• executive function;
  • cognitive control;
  • developmental neuroscience;
  • interventions;
  • drug abuse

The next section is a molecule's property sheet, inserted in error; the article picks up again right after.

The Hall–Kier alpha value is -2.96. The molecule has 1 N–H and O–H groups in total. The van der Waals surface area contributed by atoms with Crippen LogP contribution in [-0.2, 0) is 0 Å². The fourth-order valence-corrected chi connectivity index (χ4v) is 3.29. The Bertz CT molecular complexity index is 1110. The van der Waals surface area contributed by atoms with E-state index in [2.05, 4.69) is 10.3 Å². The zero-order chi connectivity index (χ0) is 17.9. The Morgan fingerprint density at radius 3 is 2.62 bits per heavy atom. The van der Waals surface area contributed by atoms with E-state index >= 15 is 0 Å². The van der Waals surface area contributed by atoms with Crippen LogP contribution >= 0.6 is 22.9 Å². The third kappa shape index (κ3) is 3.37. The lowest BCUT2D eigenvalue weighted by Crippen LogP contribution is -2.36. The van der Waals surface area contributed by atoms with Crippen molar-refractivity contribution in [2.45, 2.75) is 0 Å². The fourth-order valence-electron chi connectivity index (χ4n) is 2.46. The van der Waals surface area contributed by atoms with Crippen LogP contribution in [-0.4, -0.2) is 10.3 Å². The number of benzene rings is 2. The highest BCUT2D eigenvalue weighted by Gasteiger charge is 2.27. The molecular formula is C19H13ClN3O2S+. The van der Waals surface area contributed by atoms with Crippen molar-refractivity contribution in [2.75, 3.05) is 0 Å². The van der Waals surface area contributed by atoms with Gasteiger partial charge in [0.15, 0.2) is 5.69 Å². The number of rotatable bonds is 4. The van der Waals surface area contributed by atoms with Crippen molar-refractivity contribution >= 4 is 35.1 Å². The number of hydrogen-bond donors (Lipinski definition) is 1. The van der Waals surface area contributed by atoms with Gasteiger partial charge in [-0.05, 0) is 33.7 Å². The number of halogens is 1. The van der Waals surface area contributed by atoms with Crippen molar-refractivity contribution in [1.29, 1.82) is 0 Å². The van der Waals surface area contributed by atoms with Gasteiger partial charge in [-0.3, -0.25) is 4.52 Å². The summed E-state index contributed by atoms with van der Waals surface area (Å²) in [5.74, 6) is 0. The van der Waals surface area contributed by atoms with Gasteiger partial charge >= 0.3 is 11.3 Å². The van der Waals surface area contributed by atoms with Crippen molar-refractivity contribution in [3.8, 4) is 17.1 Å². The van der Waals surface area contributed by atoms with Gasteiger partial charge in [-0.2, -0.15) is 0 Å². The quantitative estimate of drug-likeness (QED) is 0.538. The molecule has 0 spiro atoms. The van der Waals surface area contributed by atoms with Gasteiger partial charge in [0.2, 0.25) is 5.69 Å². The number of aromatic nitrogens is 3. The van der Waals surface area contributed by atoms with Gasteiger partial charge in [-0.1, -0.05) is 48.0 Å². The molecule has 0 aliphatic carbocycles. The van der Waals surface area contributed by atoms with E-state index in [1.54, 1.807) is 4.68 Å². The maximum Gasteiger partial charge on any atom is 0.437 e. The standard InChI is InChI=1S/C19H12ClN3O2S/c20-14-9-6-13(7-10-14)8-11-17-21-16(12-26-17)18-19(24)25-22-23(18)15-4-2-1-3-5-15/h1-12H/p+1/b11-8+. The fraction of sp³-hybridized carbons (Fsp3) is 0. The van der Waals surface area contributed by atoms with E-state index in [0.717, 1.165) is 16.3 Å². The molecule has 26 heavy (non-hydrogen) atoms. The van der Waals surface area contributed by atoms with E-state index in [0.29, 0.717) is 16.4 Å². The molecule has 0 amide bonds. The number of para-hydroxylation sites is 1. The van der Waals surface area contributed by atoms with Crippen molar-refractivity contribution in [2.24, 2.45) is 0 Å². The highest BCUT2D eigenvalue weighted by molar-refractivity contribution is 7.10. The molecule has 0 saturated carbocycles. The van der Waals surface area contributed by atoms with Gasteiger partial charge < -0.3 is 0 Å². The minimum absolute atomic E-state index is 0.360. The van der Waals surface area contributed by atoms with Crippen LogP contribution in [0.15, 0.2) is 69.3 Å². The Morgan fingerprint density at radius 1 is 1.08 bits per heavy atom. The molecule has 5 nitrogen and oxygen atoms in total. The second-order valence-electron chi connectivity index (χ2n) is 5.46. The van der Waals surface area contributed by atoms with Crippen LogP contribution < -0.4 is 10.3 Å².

Cognitive control has long been a validated construct to explain risk for drug abuse. Research evidence suggests that cognitive-control interventions show promise for future preventive intervention and treatment efforts across development. Biomarkers of the efficacy of these interventions have also been identified. To examine the potential of utilizing developmental cognitive neuroscience to guide cognitive-control interventions for the prevention and treatment of substance use disorders, the National Institute on Drug Abuse held a research roundtable in Rockville, Maryland, in May 2010. The research presented at the roundtable and reviewed in this Special Section of Child Development Perspectives highlights the promise of cognitive-control interventions for enhancing, or ameliorating deficits in, executive functions relevant to substance use disorders, as well as the promise of neuroscience techniques for guiding the conceptualization of these interventions.